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Families encouraged to discuss their health history on Thanksgiving

 

The Connecticut Department of Public Health (DPH) encourages families to take a few minutes this Thanksgiving Day to discuss their family health history, one of the largest risk factors for many chronic diseases.

 

“We know that family history is one of the strongest influences on our health, yet few have ever tried to gather and record their family’s health history,” stated DPH Genomics Coordinator Beverly Burke. “Knowing your family health history is an important way to understand your risk factors and the preventive steps you can take to keep you and your family healthy. Almost everyone has available to them their family health history, which can be used as the basis for individualized disease prevention.”

 

Health care professionals have known for a long time that common diseases, such as heart disease, cancer, and diabetes, and rare diseases like hemophilia, cystic fibrosis, and sickle cell anemia, can run in families. If one generation of a family has high blood pressure, it is not unusual for the next generation to have similarly high blood pressure. Tracing the illnesses suffered by your parents, grandparents, and other blood relatives can help your doctor predict the disorders to which you may be at risk and take action to keep you and your family healthy.

 

Each year since 2004, the Surgeon General has declared Thanksgiving to be National Family History Day. To help focus attention on the importance of family history, the Surgeon General, in cooperation with other agencies with the U.S. Department of Health and Human Services, has launched a national public health campaign called the Surgeon General's Family History Initiative, to encourage all American families to learn more about their family health history.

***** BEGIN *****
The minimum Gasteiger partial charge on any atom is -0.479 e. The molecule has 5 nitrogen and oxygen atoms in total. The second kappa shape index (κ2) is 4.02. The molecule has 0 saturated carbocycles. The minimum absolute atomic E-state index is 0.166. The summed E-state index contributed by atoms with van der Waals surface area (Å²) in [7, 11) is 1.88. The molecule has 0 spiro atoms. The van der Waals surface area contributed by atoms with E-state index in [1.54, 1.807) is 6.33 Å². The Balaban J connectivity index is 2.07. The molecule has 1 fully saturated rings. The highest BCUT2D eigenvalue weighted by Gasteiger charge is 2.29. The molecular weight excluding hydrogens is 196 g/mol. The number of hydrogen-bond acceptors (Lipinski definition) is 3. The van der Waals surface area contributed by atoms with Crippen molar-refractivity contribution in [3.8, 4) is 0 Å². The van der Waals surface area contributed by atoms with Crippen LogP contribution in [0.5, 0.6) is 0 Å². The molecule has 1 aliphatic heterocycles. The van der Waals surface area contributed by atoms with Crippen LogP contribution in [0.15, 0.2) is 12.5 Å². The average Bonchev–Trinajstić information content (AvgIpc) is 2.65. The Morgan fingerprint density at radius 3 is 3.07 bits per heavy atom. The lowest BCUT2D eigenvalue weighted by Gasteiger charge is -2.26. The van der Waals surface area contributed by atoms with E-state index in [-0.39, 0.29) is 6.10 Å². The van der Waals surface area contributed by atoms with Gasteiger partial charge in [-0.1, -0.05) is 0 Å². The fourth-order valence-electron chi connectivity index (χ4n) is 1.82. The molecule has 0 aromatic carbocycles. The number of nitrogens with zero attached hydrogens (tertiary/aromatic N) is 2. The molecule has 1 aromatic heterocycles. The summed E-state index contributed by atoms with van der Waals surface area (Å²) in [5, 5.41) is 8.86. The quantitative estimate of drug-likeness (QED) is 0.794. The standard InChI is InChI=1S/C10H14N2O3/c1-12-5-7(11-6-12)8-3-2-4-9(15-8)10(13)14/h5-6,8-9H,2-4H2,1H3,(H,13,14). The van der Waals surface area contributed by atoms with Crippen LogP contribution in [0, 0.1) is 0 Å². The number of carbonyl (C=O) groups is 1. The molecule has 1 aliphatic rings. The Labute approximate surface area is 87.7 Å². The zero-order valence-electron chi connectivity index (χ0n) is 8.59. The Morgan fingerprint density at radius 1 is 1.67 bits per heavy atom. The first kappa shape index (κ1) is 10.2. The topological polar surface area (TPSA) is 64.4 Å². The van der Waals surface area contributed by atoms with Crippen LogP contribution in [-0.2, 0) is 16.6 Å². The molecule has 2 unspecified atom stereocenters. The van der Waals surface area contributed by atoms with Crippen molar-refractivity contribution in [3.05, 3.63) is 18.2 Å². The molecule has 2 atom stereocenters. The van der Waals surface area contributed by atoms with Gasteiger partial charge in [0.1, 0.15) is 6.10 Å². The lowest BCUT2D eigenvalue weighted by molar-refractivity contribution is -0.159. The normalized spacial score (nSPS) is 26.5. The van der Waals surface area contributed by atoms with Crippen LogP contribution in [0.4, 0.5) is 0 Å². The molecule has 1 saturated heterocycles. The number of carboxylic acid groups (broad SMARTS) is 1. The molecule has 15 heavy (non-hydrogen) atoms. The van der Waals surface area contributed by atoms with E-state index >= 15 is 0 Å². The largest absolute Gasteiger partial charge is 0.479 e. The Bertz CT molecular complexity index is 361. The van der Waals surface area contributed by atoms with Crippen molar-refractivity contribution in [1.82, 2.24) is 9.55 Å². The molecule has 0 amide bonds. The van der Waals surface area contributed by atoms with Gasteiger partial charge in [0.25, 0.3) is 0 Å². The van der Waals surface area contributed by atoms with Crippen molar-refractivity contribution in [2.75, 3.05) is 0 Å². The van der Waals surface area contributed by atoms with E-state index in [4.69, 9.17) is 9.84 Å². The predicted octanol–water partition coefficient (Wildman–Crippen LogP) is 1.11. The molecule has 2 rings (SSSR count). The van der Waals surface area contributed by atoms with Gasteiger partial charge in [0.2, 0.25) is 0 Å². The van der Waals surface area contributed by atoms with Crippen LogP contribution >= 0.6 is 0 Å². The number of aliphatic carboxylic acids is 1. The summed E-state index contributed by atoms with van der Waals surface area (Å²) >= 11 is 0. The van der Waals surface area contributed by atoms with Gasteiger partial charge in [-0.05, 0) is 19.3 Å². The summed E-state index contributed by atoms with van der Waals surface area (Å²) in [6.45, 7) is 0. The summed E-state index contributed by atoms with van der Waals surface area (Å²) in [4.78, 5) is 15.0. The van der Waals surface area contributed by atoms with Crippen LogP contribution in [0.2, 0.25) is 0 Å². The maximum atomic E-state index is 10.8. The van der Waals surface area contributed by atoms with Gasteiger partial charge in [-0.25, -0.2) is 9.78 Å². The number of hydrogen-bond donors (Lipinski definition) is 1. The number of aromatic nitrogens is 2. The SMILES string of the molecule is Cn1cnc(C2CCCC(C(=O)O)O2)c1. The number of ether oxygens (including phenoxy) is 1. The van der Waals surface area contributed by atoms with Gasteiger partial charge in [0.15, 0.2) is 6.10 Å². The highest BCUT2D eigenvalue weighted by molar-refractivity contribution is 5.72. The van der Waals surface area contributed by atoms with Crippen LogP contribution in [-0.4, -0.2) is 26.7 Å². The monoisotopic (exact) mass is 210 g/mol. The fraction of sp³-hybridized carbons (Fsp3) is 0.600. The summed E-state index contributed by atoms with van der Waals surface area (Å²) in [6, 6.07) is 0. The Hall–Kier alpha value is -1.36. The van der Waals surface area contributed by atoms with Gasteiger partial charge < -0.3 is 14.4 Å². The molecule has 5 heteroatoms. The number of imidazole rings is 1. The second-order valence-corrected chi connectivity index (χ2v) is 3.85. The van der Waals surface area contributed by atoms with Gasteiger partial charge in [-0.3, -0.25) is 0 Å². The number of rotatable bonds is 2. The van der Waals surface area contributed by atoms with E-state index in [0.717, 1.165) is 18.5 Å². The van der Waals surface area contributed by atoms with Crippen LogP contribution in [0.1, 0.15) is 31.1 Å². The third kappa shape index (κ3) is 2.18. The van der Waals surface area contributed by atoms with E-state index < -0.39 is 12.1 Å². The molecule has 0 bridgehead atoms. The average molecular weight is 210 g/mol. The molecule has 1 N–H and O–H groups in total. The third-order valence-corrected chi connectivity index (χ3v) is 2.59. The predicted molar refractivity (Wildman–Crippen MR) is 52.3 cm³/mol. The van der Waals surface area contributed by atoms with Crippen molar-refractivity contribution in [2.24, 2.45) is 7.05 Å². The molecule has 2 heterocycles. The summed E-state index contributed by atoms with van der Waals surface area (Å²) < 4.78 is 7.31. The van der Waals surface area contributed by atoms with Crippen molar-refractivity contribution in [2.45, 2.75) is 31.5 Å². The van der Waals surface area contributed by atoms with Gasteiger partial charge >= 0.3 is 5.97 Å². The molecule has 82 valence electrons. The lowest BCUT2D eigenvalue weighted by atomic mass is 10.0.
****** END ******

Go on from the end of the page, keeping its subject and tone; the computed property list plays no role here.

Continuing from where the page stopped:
Over the holiday or at other times when families gather, the Surgeon General encourages Americans to talk about, and to write down, the health problems that seem to run in their family. Learning about their family's health history may help ensure a longer, healthier future together.

 

The U.S. Surgeon General’s Family History Initiative provides a free, easy ­to ­use web based family history tool that people can download and complete called, "My Family Health Portrait." This tool can be found online in English, Spanish, Italian and Portuguese at www.hhs.gov/familyhistory.